Part 5B of Parenting Your Adult Children and How to be the Ideal Child In-Law.
To the adult child and child-law, your parent wants to feel like they can still contribute. What they’re screaming unconsciously is ,‘I want to be part of your life. Help me to feel necessary.” Which is why, when you hear something such as, “the soup is too spicy,” or “it’s a bad investment,” you can simply say, “Thank you.” Moreover, ask for your parents’ or parent-in-laws’ advice or opinion on something, from time to time. By doing so, you demonstrate that you respect and trust–the two foundations of any healthy relationship. We’re wired by Hashem to feel good when we give and lousy when we take. And if you’re dependent, you’re always taking. So when a person is able to give advice, you help him move from a taker to a giver, and then you become the k’li – the receptacle for his giving. So children, ask for your parents’ advice, and opinion. Let them contribute to your life. Don’t wait for them to come to you. Solicit it. It really does go a long way to making them feel better about themselves, and them feel better about the relationship.
Hot Button # 6: Mixed emotions. What happens for the adult child that doesn’t feel that he was treated properly by his parents? He’s walking around with a whole lot of anger, resentment, and pain. Still, he has Torah obligations and a large part of him that wants to have a loving relationship with his parents. How does this work? How does the child reconcile his feelings when he feels that he was unjustly treated, perhaps even abused, for those many, many years.
If you embrace the following truism, it will transform the way you see yourself, your parents, and the relationship. A parent who is unable to give love to a child is not doing so because he’s withholding it consciously and purposely. A person who doesn’t respect himself cannot give respect. All he can do is control and take.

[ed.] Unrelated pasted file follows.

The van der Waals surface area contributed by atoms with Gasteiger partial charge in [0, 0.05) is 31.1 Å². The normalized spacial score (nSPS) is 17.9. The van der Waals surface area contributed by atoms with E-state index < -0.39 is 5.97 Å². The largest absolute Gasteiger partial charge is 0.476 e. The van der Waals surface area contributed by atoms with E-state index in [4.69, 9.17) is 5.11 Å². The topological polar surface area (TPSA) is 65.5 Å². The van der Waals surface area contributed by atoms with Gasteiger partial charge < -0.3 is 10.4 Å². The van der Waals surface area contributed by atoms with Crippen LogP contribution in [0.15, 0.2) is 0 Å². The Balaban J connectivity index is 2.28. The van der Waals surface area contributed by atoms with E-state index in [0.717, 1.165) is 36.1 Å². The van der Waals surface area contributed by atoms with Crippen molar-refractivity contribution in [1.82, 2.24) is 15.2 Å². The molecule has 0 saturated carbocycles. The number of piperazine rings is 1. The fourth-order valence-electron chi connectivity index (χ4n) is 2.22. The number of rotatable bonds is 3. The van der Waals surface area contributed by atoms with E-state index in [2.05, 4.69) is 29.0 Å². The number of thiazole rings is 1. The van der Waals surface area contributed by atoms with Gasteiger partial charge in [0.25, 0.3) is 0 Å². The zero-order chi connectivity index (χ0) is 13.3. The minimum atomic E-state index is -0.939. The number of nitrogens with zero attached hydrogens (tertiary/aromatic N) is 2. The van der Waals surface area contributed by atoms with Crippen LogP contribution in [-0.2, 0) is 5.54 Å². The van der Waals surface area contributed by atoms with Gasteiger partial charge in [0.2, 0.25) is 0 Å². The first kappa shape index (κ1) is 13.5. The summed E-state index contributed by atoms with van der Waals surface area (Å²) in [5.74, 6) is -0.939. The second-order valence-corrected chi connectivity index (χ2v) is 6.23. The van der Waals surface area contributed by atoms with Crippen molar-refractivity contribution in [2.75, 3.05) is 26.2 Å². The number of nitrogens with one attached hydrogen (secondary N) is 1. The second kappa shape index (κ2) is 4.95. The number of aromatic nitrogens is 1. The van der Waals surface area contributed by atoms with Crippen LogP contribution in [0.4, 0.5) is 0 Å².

If we did not receive love from our parents as children, or felt that our lives were out of control due to trauma or domestic volatility, we may needlessly spend the rest of our lives craving love and acceptance. Everything we do is intended to bring us to that end.
The love that parents give children is determined by their own limitations, not those of the children. It never occurs to us as children that maybe it has nothing to do with us.
As adults, it can still be difficult to internalize the fact that our self-worth isn’t contingent upon our parents’ approval of us, but we can recreate this imprint. Once we do, our lives can be forever changed, and the damage that has disfigured us for decades can be undone.
If you see a person in a wheelchair, you wouldn’t get mad at that person because he can’t get out and walk. Somebody who is emotionally handicapped is equally challenged. Do you want to resent him for not being able to give to you something that he doesn’t have? You want to hold onto anger because he couldn’t love you – the way he desperately wanted to.
When an adult child recognizes that he doesn’t have to walk around feeling less about himself because of how he was treated, it helps to transform his entire reality, let alone the relationship.
But you can go one step further. When you continue to show respect, and honor, to your parents, irrespective of how they treated you, it changes you–and here’s why. When you treat your parent’s disrespectfully or even cruelly, based on how you perceive they treated you, you are now instantly dependent; and back in that same old dynamic, that same old relationship again; they’re pushing your buttons and you’re responding. You haven’t grown up, you’ve just gotten older.
But if you are able to show your parent the utmost respect, attention, and kindness –- regardless of how you were treated,you are now acting like an independent adult, having nothing to do with how your parent treated you. You are now emotionally free.
And for the parents’ that possibly, probably, didn’t do the best job in raising their children, it is never, ever, ever too late, while everyone is still on this planet. You always have the opportunity to tell your child how much you care about him, how much you love him, how much you respect him, and how proud you are of him. If you think it won’t make a difference because you’re 90 and he’s 70, you’re wrong. It matters, and it matters a lot.
To conclude our series, we see that simple changes in behavior – in our behavior, will go a long way, not only to improving the relationship, but our own emotional